And this is emphasized even more by referring to The Ruler (the King), with the indicative form of the letter Heh הַמֹּלֵךְ֙. It refers to The Ruler, the King of the Universe, that in Megillat Esther, He (the King of the Universe) is referred to in a concealed and hidden way (as in הסתר פניו), without his explicit, known names.

And in truth, G-d is the source of everything, both the good and what appears to us as the opposite of good like is said in the Yotzer prayer following Barchu on Shabbat morning.

בָּרוּךְ אַתָּה ה' אֱלהֵינוּ מֶלֶךְ הָעולָם. יוצֵר אור וּבורֵא חשֶׁךְ. עשה שָׁלום וּבורֵא אֶת הַכּל:

Blessed are you, L-rd our G-d, King of the Universe, (who) forms light and creates darkness, makes peace (which also has a connotation of completeness or Ganze Weltanschauung) and creates everything (literally: the whole).

There are not two Kings. So all the seemingly contradictory or inapplicable details that you list in your question are to be recognized as also coming from the Owner of Everything קונה הכל, the Holy One, blessed be He (הקדוש ברוך הוא). That the term הוא, when including the kollel for the word itself is gematria אחד One, like we say in the first sentence of the Shema:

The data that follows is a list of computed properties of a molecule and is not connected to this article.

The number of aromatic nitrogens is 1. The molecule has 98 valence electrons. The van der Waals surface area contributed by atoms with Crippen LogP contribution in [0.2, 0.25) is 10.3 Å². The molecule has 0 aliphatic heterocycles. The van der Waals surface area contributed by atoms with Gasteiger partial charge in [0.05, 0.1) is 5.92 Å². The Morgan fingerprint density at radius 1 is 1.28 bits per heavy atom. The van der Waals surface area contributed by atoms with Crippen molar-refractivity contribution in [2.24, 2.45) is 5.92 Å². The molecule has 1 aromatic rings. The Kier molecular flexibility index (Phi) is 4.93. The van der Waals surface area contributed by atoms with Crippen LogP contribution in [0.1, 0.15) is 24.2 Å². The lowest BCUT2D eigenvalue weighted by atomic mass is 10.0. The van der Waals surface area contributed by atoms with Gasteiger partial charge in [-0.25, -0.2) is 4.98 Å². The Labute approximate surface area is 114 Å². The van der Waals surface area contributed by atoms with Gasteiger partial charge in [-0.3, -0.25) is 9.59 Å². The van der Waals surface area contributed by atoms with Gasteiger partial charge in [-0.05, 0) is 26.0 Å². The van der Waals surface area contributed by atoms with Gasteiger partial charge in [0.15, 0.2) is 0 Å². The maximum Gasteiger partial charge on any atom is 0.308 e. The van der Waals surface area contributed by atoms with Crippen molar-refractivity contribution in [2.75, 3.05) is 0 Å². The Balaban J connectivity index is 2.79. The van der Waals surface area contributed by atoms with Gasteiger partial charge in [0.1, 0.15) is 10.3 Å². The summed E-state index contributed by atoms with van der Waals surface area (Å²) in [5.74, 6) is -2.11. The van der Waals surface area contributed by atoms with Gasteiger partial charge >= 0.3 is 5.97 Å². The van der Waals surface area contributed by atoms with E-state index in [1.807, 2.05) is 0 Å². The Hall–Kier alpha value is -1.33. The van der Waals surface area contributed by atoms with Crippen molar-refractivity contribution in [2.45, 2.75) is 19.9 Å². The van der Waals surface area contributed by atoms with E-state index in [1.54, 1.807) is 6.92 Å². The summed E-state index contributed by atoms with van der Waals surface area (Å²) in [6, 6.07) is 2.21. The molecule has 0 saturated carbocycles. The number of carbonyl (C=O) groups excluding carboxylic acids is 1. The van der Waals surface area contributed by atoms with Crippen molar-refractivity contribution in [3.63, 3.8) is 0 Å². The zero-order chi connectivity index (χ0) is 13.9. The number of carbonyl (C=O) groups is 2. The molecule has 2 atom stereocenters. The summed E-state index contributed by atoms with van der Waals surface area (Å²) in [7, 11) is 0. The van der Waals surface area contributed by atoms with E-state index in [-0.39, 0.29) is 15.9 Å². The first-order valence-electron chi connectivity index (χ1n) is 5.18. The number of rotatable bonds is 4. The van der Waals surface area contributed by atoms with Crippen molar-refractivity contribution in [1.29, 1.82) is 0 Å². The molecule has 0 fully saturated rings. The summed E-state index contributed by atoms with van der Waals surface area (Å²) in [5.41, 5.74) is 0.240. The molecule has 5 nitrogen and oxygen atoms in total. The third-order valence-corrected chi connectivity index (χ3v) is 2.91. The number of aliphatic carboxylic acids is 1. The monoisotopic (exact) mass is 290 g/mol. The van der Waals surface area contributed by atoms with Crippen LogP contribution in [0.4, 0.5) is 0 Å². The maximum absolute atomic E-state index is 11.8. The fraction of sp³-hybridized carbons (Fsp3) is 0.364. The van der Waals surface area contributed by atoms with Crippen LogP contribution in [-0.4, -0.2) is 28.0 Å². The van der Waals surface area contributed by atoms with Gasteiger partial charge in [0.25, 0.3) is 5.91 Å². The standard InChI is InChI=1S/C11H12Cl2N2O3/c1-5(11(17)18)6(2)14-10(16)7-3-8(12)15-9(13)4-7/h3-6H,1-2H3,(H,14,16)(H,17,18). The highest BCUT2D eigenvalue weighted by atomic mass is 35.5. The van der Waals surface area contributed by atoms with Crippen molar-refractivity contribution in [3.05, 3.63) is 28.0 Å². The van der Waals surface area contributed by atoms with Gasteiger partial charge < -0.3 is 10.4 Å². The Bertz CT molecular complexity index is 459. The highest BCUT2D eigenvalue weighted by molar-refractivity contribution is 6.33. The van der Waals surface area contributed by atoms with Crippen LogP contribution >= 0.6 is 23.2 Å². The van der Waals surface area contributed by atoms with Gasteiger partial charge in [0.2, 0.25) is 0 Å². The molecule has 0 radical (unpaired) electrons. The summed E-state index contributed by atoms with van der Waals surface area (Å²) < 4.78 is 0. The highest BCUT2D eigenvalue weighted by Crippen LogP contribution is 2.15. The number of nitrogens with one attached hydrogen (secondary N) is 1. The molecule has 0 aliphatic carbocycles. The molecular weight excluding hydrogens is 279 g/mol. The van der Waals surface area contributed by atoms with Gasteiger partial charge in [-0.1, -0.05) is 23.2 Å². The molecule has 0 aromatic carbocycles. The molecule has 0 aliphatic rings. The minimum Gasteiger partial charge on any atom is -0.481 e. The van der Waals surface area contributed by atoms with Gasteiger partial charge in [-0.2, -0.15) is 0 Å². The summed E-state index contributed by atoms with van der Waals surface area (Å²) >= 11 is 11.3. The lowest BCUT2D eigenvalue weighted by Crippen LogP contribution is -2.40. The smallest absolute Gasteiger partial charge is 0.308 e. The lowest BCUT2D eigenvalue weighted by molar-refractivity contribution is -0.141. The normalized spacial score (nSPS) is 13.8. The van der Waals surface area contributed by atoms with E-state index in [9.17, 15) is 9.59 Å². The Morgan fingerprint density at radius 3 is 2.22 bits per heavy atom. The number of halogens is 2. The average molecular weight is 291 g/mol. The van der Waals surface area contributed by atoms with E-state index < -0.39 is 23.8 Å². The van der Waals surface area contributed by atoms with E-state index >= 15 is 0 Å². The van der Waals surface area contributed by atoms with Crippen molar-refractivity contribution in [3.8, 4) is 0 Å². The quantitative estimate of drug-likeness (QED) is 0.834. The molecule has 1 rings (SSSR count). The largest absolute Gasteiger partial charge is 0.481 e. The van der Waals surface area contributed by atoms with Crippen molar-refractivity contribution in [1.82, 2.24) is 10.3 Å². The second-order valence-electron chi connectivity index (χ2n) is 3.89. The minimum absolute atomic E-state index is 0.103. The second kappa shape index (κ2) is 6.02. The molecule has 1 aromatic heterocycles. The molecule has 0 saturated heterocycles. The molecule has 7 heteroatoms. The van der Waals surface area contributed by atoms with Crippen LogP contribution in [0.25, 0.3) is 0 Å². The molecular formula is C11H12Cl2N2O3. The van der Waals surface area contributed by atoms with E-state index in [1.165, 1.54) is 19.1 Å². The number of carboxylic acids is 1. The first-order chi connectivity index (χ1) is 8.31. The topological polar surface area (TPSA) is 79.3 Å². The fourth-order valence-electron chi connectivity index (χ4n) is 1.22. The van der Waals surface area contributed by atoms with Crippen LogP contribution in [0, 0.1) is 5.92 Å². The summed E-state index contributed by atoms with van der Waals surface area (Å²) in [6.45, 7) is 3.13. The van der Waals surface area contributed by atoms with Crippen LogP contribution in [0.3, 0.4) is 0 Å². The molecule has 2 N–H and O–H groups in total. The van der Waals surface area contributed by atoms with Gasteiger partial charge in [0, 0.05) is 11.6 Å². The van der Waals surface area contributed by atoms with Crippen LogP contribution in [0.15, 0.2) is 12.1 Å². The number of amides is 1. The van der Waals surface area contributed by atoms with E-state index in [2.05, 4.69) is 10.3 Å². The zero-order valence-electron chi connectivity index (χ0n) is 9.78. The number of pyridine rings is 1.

שמע ישראל יהוה אלהינו יהוה אחד

All these seemingly different names of G-d, only refer to One.

And this principle is also demonstrated through the expression from Purim that one should consume sufficient wine on Purim so that "Cursed is Haman" and "Blessed is Mordechai" become indistinguishable, as if they are one and the same.

That wine יין is gematria 70, the same as סוד, Sod, the Secret aspect of the Torah. One should consume, meaning learn the Secret level of Torah sufficiently so that "cursed is Haman" and "Blessed is Mordechai" become indistinguishable.

Like is pointed out in the commentary Be'er Heitev to Mishnah Berurah 695:2, ארור המן (Cursed is Haman) is gematria 502. So too, ברוך מרדכי (Blessed is Mordechai) is also gematria 502. They are indistinguishable at the level of Gematria (one of the grammatical tools used on the level of Sod) because they come from the same source, the one G-d.